Carol said that my inflatable tail was going crazy... fluttering so much it scared her. I discovered that it was low on air pressure and had gone limp. Had it sprung a leak? No. The temp had dropped 50 degrees and the air in the tail had contracted, causing it to go limp. I blew it up tight and continued home just fine

Conclusions, Sept 1, 2008:

I am convinced that true streamlining - round at the front, pointed at the tail - is feasible on single track vehicles, in the worst wind conditions.

The rider comfort inside real streamlining is unmatched.

I can carry anything I want and it is inside, safe and streamlined.

I still do not know if we will burn less fuel with a bigger engine running slower - or - a smaller engine running faster. I won't know until I am as streamlined as I can get. Right now, it is looking like a bigger engine, like Carol's BMW turning slower may have better potential.

A too-flexible tail is not a great idea.

Keep in mind, my goal is to go 70 mph, into a 20 mph headwind, carrring 4 bags of groceries and get 100 mpg. (that is 4¢ a mile, by the way.) With its 40 mph head winds, Highway 101 is a lot tougher than my goal.

It is time to pack up and go to BUB Speed Trials at Bonneville where I hope to discuss streamlining changes with FIM officials. It is time to reconsider the bans on real streamlining that the FIM has had in place since 1957.

* I am suspicious of internet reporting about the GS650's horsepower. My KLR is reported to have 37 hp, at the rear wheel, 43 at the engine. Less power. But in reality, my KLR seems much more powerful than the BMW. In any case, Until proven wrong, I will believe that horsepower is more important than engine size for determining the right size for fuel economy.
Read this very interesting E mail from Paul in the UK, Sep 2, 08: I am sure you have these same comments. Thanks for your kind note, Paul.

My comments are in bold

Craig, I've been considering why your fuel consumption hasn't improved as much as it might.

My first thought was the CVT. The simple rubber band type in particular suffer from poor part load efficiency, so to some extent you just swap aero drag for transmission drag. You also have a fixed loss from hysteresis in the belt. If you really have significantly lowered the aero drag, then you might want to consider changing the Variator springs and weights to raise the average gearing (since you can't do anything about peak at the moment).

I don't know if mileage has improved or not since I have not been riding next to a stock Helix. But, mileage probably has not improved. I don't expect it to until I am really streamlined... all smooth.

I agree that the CVT is not real efficient. But the Helix is an easy place to begin. If it comes to it, I am prepared to have two shafts machined to raise the gearing inside the engine. But not yet. ( look at my 300 mile ride into the winds... the Helix is geared pretty good for these really tough conditions) We have other problems to address first. I will probably have changed the power plant long before that. Either electric or Diesel. My friend, Fred Hayes wants me to install one of his 34 hp Diesel KLR engines which would come with a tranny. Fred is already in the 80 mpg range with no streamlining!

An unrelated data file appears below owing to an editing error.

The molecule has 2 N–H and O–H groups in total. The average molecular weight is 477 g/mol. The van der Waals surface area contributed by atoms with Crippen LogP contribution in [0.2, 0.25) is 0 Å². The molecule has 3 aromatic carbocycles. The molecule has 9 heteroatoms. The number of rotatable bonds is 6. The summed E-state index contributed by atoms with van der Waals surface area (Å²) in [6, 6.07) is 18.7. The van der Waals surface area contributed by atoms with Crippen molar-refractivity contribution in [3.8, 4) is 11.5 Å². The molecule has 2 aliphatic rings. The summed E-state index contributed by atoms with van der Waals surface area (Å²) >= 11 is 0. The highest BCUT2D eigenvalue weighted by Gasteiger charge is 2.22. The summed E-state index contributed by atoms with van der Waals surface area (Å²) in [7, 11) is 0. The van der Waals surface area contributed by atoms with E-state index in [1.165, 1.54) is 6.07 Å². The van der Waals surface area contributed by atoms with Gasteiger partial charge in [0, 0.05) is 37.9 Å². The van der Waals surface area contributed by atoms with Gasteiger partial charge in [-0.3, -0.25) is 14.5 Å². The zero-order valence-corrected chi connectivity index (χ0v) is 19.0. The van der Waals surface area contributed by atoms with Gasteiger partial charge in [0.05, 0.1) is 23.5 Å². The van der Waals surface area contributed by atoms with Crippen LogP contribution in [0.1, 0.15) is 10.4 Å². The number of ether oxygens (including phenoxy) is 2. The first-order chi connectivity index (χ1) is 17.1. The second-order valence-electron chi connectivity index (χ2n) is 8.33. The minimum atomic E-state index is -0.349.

Secondly, I wonder if your shell simply isn't smooth enough. Conventional car design sometimes shows how little shape matters , most of the aerodynamic improvements come from detail design; Better shut lines, flush fitting glass, smaller radiator openings. Have you done any wool tuft tests to see what kind of airflow you're getting?

This is what I call a "Quick and dirty" design to to learn what the problems actually are with a big, streamlined, sit up single-track vehicle. This is the smallest shape I can fit into and be comfortable. All those unresolved holes in the streamlining are hurting for sure. But first, I must figure out how big and where they need to be before dealing with covering them over.

The whole point of my efforts to date are to find out if it will be safe in real riding and traffic conditions. How will I get my feet out? How will I keep the air smooth around the things that must stick out? Like the wheels, rear view mirrors, the turning handlebars, my head... How will I get on and off and keep the surface smooth? I will figure all these out in this Quick and dirty version.

For me, design means riding. Riding in all the kinds of conditions we normally encounter. I can do this with rough and incomplete streamlining. Now is the time to catch problems so I can deal with them, not after it is all smooth and pretty.

The truth is, this is the shape we are stuck with and the wind likes to have its way with it. The truth is now is the time to resolve these issues, not later. The truth is that weight in the nose tames sidewinds.

This is all pretty exciting to know, isn't it?

How would we know this unless I ride and experiment?

I deal with these problems philosophically. I want to get the big parts right before attending to the little parts. I am sure that I can make it smooth. I am not sure about the things I have mentioned above. These problems have never been addressed and solved in a manner that is not "More trouble than it is worth."

In a garage of vehicles, I want this one to be the first choice.

I love working in unknown territory. We must question popular beliefs, be fearless in accepting the truth and addressing those truths.

I hope you are not discouraged. I certainly am not. I cannot wait to get up and work on this thing! But first, I am going to BUB Speed trials at Bonneville to talk of these things with people more experienced than me.

Stay tuned.

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This page updated Sep 2, 2008